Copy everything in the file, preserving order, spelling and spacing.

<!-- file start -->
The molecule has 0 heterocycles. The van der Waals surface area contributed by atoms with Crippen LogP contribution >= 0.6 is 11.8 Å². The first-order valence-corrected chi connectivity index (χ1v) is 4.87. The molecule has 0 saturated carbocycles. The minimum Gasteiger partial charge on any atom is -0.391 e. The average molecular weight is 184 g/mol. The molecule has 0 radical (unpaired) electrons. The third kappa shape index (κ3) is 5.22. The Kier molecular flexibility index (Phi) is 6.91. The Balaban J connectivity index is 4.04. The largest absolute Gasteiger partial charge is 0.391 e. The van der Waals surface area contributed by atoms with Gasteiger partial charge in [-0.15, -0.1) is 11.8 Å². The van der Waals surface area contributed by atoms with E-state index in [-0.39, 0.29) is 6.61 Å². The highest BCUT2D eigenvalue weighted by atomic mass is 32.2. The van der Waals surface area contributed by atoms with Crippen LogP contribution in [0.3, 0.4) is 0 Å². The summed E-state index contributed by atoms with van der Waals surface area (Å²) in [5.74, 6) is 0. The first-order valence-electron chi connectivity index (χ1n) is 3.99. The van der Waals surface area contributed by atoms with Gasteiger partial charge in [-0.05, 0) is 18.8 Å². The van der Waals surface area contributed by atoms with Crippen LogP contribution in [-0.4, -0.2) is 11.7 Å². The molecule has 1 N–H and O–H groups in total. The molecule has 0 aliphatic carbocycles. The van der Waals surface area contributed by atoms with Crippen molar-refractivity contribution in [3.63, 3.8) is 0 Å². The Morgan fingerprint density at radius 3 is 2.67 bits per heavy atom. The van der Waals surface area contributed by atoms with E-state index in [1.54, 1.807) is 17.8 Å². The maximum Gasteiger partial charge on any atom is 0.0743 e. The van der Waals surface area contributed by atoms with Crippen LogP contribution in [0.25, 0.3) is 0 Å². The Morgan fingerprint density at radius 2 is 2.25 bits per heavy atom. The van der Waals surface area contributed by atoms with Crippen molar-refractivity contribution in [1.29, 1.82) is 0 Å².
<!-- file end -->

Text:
The molecule has 0 heterocycles. The van der Waals surface area contributed by atoms with Crippen LogP contribution >= 0.6 is 11.8 Å². The first-order valence-corrected chi connectivity index (χ1v) is 4.87. The molecule has 0 saturated carbocycles. The minimum Gasteiger partial charge on any atom is -0.391 e. The average molecular weight is 184 g/mol. The molecule has 0 radical (unpaired) electrons. The third kappa shape index (κ3) is 5.22. The Kier molecular flexibility index (Phi) is 6.91. The Balaban J connectivity index is 4.04. The largest absolute Gasteiger partial charge is 0.391 e. The van der Waals surface area contributed by atoms with Gasteiger partial charge in [-0.15, -0.1) is 11.8 Å². The van der Waals surface area contributed by atoms with E-state index in [-0.39, 0.29) is 6.61 Å². The highest BCUT2D eigenvalue weighted by atomic mass is 32.2. The van der Waals surface area contributed by atoms with Crippen LogP contribution in [0.3, 0.4) is 0 Å². The summed E-state index contributed by atoms with van der Waals surface area (Å²) in [5.74, 6) is 0. The first-order valence-electron chi connectivity index (χ1n) is 3.99. The van der Waals surface area contributed by atoms with Gasteiger partial charge in [-0.05, 0) is 18.8 Å². The van der Waals surface area contributed by atoms with Crippen LogP contribution in [-0.4, -0.2) is 11.7 Å². The molecule has 1 N–H and O–H groups in total. The molecule has 0 aliphatic carbocycles. The van der Waals surface area contributed by atoms with Crippen molar-refractivity contribution in [3.63, 3.8) is 0 Å². The Morgan fingerprint density at radius 3 is 2.67 bits per heavy atom. The van der Waals surface area contributed by atoms with E-state index in [1.54, 1.807) is 17.8 Å². The maximum Gasteiger partial charge on any atom is 0.0743 e. The van der Waals surface area contributed by atoms with Crippen LogP contribution in [0.25, 0.3) is 0 Å². The Morgan fingerprint density at radius 2 is 2.25 bits per heavy atom. The van der Waals surface area contributed by atoms with Crippen molar-refractivity contribution in [1.29, 1.82) is 0 Å².